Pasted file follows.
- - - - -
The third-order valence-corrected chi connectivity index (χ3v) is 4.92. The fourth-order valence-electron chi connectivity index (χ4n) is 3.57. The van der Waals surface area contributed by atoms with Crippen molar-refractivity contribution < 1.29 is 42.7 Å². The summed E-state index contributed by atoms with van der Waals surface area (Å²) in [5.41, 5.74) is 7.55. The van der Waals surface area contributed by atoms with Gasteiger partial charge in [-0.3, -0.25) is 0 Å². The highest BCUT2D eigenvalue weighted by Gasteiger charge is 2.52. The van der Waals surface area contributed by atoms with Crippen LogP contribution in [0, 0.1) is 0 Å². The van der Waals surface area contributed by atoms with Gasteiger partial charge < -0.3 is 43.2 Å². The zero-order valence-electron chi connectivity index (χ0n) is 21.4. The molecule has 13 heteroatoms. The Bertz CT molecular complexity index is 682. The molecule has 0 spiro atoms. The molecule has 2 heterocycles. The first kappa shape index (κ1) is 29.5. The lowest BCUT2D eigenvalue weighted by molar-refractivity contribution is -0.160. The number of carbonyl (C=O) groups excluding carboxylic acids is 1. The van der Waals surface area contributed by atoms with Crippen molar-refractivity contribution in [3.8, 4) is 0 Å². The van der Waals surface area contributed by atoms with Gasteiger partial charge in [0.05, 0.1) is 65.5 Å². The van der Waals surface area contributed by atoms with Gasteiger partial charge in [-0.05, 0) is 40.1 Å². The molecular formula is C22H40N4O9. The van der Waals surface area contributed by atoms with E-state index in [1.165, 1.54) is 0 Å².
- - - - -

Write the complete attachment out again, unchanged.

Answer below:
The third-order valence-corrected chi connectivity index (χ3v) is 4.92. The fourth-order valence-electron chi connectivity index (χ4n) is 3.57. The van der Waals surface area contributed by atoms with Crippen molar-refractivity contribution < 1.29 is 42.7 Å². The summed E-state index contributed by atoms with van der Waals surface area (Å²) in [5.41, 5.74) is 7.55. The van der Waals surface area contributed by atoms with Gasteiger partial charge in [-0.3, -0.25) is 0 Å². The highest BCUT2D eigenvalue weighted by Gasteiger charge is 2.52. The van der Waals surface area contributed by atoms with Crippen LogP contribution in [0, 0.1) is 0 Å². The van der Waals surface area contributed by atoms with Gasteiger partial charge < -0.3 is 43.2 Å². The zero-order valence-electron chi connectivity index (χ0n) is 21.4. The molecule has 13 heteroatoms. The Bertz CT molecular complexity index is 682. The molecule has 0 spiro atoms. The molecule has 2 heterocycles. The first kappa shape index (κ1) is 29.5. The lowest BCUT2D eigenvalue weighted by molar-refractivity contribution is -0.160. The number of carbonyl (C=O) groups excluding carboxylic acids is 1. The van der Waals surface area contributed by atoms with Crippen molar-refractivity contribution in [3.8, 4) is 0 Å². The van der Waals surface area contributed by atoms with Gasteiger partial charge in [0.05, 0.1) is 65.5 Å². The van der Waals surface area contributed by atoms with Gasteiger partial charge in [-0.05, 0) is 40.1 Å². The molecular formula is C22H40N4O9. The van der Waals surface area contributed by atoms with E-state index in [1.165, 1.54) is 0 Å².